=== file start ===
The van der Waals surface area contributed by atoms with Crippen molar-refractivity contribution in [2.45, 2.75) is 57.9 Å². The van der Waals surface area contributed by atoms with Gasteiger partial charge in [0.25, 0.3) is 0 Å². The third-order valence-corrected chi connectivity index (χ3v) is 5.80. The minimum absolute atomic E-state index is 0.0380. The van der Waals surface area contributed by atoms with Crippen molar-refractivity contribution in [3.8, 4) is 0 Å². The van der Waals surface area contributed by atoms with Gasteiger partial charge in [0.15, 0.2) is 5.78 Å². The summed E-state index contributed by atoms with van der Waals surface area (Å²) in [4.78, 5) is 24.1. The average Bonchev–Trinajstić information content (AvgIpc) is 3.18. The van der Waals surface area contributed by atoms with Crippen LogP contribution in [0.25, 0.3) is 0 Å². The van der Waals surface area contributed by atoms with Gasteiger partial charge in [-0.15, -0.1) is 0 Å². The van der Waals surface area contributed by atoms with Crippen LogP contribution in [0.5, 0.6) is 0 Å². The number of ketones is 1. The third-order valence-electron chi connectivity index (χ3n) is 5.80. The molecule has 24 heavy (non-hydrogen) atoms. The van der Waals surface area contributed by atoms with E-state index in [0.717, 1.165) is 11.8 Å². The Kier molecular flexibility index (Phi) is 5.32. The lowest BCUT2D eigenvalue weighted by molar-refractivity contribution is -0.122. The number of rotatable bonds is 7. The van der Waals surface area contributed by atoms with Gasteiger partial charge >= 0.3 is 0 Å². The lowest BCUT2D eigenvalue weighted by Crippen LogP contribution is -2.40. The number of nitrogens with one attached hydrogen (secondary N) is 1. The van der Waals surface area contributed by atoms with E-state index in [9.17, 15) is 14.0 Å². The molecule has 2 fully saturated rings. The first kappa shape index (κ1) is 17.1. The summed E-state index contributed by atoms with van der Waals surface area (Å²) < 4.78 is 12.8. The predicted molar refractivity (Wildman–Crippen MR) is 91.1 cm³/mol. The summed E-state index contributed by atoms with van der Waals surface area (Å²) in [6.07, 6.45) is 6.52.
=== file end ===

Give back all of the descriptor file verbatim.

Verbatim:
The van der Waals surface area contributed by atoms with Crippen molar-refractivity contribution in [2.45, 2.75) is 57.9 Å². The van der Waals surface area contributed by atoms with Gasteiger partial charge in [0.25, 0.3) is 0 Å². The third-order valence-corrected chi connectivity index (χ3v) is 5.80. The minimum absolute atomic E-state index is 0.0380. The van der Waals surface area contributed by atoms with Crippen molar-refractivity contribution in [3.8, 4) is 0 Å². The van der Waals surface area contributed by atoms with Gasteiger partial charge in [0.15, 0.2) is 5.78 Å². The summed E-state index contributed by atoms with van der Waals surface area (Å²) in [4.78, 5) is 24.1. The average Bonchev–Trinajstić information content (AvgIpc) is 3.18. The van der Waals surface area contributed by atoms with Crippen LogP contribution in [0.25, 0.3) is 0 Å². The van der Waals surface area contributed by atoms with Gasteiger partial charge in [-0.15, -0.1) is 0 Å². The van der Waals surface area contributed by atoms with Crippen LogP contribution in [0.5, 0.6) is 0 Å². The number of ketones is 1. The third-order valence-electron chi connectivity index (χ3n) is 5.80. The molecule has 24 heavy (non-hydrogen) atoms. The van der Waals surface area contributed by atoms with E-state index in [0.717, 1.165) is 11.8 Å². The Kier molecular flexibility index (Phi) is 5.32. The lowest BCUT2D eigenvalue weighted by molar-refractivity contribution is -0.122. The number of rotatable bonds is 7. The van der Waals surface area contributed by atoms with Gasteiger partial charge >= 0.3 is 0 Å². The lowest BCUT2D eigenvalue weighted by Crippen LogP contribution is -2.40. The number of nitrogens with one attached hydrogen (secondary N) is 1. The van der Waals surface area contributed by atoms with E-state index in [9.17, 15) is 14.0 Å². The molecule has 2 fully saturated rings. The first kappa shape index (κ1) is 17.1. The summed E-state index contributed by atoms with van der Waals surface area (Å²) < 4.78 is 12.8. The predicted molar refractivity (Wildman–Crippen MR) is 91.1 cm³/mol. The summed E-state index contributed by atoms with van der Waals surface area (Å²) in [6.07, 6.45) is 6.52.